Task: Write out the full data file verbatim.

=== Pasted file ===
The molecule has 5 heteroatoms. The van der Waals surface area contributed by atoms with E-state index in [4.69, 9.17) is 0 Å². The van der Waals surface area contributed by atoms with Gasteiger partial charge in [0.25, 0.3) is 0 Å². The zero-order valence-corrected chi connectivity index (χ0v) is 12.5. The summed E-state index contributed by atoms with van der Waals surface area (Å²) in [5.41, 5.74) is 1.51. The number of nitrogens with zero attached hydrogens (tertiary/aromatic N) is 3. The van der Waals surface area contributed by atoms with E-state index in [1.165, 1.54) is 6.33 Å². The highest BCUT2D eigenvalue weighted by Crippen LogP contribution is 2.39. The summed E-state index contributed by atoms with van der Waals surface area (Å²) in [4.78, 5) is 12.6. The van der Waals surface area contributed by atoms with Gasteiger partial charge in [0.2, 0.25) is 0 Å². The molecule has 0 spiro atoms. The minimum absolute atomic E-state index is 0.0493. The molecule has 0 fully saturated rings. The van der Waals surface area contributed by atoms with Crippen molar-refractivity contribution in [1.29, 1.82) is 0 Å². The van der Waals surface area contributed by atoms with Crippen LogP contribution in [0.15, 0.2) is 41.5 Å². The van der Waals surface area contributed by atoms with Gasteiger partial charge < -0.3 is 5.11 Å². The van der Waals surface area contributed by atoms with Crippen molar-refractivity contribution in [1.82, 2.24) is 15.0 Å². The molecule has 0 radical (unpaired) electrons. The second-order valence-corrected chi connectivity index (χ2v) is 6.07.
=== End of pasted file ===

The molecule has 5 heteroatoms. The van der Waals surface area contributed by atoms with E-state index in [4.69, 9.17) is 0 Å². The van der Waals surface area contributed by atoms with Gasteiger partial charge in [0.25, 0.3) is 0 Å². The zero-order valence-corrected chi connectivity index (χ0v) is 12.5. The summed E-state index contributed by atoms with van der Waals surface area (Å²) in [5.41, 5.74) is 1.51. The number of nitrogens with zero attached hydrogens (tertiary/aromatic N) is 3. The van der Waals surface area contributed by atoms with E-state index in [1.165, 1.54) is 6.33 Å². The highest BCUT2D eigenvalue weighted by Crippen LogP contribution is 2.39. The summed E-state index contributed by atoms with van der Waals surface area (Å²) in [4.78, 5) is 12.6. The van der Waals surface area contributed by atoms with Gasteiger partial charge in [0.2, 0.25) is 0 Å². The molecule has 0 spiro atoms. The minimum absolute atomic E-state index is 0.0493. The molecule has 0 fully saturated rings. The van der Waals surface area contributed by atoms with Crippen molar-refractivity contribution in [1.29, 1.82) is 0 Å². The van der Waals surface area contributed by atoms with Crippen LogP contribution in [0.15, 0.2) is 41.5 Å². The van der Waals surface area contributed by atoms with Gasteiger partial charge < -0.3 is 5.11 Å². The van der Waals surface area contributed by atoms with Crippen molar-refractivity contribution in [1.82, 2.24) is 15.0 Å². The molecule has 0 radical (unpaired) electrons. The second-order valence-corrected chi connectivity index (χ2v) is 6.07.